Lost and Found After a Music Festival
Music Festivals are temporary, a sad fact for many attendees (looking at you Burning Man). So what happens with Lost & Found after a Music Festival is over?
Great question and the answer is it’s complicated… sometimes. It can be done very differently depending on the festival. So we’re going over the common process, some do’s, some don’ts, and why it even matters.
Music is over but items are still missing.
This one is pretty straightforward. If items were lost and then subsequently found at a music festival there is a chance to pick up those items at the lost & found tent.
Common practice for camping festivals allows attendees a window of pickup times during departure, typically 6am-1pm. Always a good plan as some crucial items may be sitting in the L&F waiting for the customer to swing by, like the car keys or even an ID to board that return flight.
Clean up and transportation
Items often never show up on time. Once the music stops festival breakdown and cleanup begins. During this time many items are found but are often immediately moved offsite, with no chance for a pickup going forward. So what’s the alternative?
To Ship or Not to Ship
Shipping found items back to customers can vary wildly from festival to festival. Some offer it for free while others have a crazy expensive and archaic process. So let’s break down what you might expect.
Send a Shipping Label
Oh boy is this a common one. After a week or more of back and forth emails and phone calls to see if they have an item and IF it’s even your item, now you get to mail them a shipping label so they can mail that item back. This is really bad practice as it eats up a ton of staff time, creates a poor customer experience, and just adds cost (plus not very green) to the entire process.
Don't Drop IDs in the mail
Just don’t do it! We covered this topic in an earlier post about dropping IDs in the mail and it’s an awful practice for staff and consumers. Not only does it have a painfully low success rate but also exposes the consumers to malicious intent like ID fraud.
Consumer paying for shipping
Having a consumer pay for shipping of their item is becoming a more common practice for organizations and festivals. Also, a slightly more fair process for both the staff and consumer (for real, you lost it so you might as well pay to get it back). This can be done a few ways, outside of the “mail us a label mess”.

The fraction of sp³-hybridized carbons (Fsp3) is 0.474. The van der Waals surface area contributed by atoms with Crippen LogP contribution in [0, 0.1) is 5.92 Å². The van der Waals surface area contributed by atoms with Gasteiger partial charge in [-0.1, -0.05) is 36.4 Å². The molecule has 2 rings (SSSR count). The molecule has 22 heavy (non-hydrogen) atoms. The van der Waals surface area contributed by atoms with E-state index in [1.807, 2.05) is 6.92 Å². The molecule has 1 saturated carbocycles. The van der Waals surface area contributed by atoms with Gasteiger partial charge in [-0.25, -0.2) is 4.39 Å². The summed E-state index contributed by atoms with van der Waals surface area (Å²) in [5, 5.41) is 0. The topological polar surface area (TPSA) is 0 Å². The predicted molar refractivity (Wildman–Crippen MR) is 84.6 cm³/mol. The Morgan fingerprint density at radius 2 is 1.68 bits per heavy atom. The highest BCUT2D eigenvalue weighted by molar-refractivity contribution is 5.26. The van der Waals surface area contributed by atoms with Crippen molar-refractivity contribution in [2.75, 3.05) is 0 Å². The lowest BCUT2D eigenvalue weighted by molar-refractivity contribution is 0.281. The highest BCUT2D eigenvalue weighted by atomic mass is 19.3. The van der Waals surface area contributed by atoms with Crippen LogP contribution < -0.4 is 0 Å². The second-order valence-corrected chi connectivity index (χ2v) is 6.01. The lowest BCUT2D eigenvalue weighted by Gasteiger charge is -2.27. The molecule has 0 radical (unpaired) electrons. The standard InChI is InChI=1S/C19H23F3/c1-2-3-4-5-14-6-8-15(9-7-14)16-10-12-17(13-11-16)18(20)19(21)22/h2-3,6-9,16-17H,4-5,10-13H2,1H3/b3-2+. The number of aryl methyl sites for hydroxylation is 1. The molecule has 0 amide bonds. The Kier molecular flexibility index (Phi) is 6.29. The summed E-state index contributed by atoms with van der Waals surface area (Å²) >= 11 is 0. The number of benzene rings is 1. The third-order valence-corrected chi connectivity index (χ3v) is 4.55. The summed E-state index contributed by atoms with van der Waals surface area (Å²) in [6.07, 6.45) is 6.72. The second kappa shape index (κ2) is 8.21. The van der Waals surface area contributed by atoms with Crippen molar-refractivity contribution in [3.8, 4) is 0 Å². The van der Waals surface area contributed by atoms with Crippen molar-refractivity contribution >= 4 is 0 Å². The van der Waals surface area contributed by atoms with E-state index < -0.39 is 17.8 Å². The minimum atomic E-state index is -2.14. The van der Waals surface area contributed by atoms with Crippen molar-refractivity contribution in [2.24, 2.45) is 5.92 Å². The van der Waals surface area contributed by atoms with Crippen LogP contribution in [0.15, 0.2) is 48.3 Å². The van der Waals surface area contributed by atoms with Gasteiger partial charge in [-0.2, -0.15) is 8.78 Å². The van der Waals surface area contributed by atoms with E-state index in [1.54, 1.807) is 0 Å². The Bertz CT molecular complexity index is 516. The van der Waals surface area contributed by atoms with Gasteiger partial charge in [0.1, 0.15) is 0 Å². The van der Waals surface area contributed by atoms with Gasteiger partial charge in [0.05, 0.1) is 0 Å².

If you have an amazing system like the Liff App platform it will take care of the process all by itself. Once an item is confirmed staff can have consumers pay for shipping, generate a label, pack the item, and once shipped the consumer will receive a tracking number all the way to delivery.
Common alternatives includes providing a FedEx account number to charge for the label. Unfortunately, this is limited to single carriers and gets extremely tedious with a high number of shipments, not to mention a huge waste of time.
Festival paying for the shipment
A popular one for consumers, but one we suggest avoiding for festival producers. Not only can the cost add up quickly but having a consumer pay for the return of an item is an additional layer of security to ensure they are attempting to get their actual item. Paying to get car keys shipped has an incentive of making sure they are you keys instead of just trying to test a pair.
Often an afterthought, just like the rest of the lost process, but one that is crucial for consumers. Your festival attendees’ needs spike on the morning after the festival concludes and often over the following few weeks. Without a specifically designated communication medium your attendees will flood anything they can find including; email, phone calls, social media, and even going to your office.
Best and Worst communication
Best option by far: The customer portal with the Liff App allows the user to search and locate their items, with the added benefit upon submission (wether they found their item or not) of detailing the process and what the consumer should expect going forward.
Worst by far: Phone. Period. It is a poor medium to try to locate, describe, and verify ownership of items, but also can become the most costly. A call into your call center will cost on average $6 with an abysmal success rate. You are essentially paying a premium for poor customer service.
Storage and hold times
Festival producers you’re in for a treat. Lost & Found items can be incredibly varied, come in high volumes, and can be quite pungent (they smell really bad)… This stuff needs to go somewhere and if you don’t have a post-event plan then that often becomes your office. A daily treat to your work life.
Trash the items instead?
Don’t jump the gun on this too quickly as many states actually have legal requirements on the process of holding Lost & Found items, plus that pile of stuff has a negative environmental impact when getting tossed on the garbage pile. Hold times can be as high as 1 year in states like Illinois or more commonly 90 days in states like California. California also requires a public auction to dispose of a certain value of items after the 90 days so make sure to consult your state and local laws before making any quick decisions.
Why is this important?
Outside of getting the items back to the owners it’s just the right thing to do. Well, lost and found is a common, incredibly intense, and often the final experience for your customer.
This means it has a powerful influence on their memory and opinion of your event. With a few tweaks, a streamlined Lost & Found operation can turn a lost item into an effective customer retention, which means more money in your pockets.
Interested in hearing more or want to chat with the Liff Happens Crew? Drop your info below: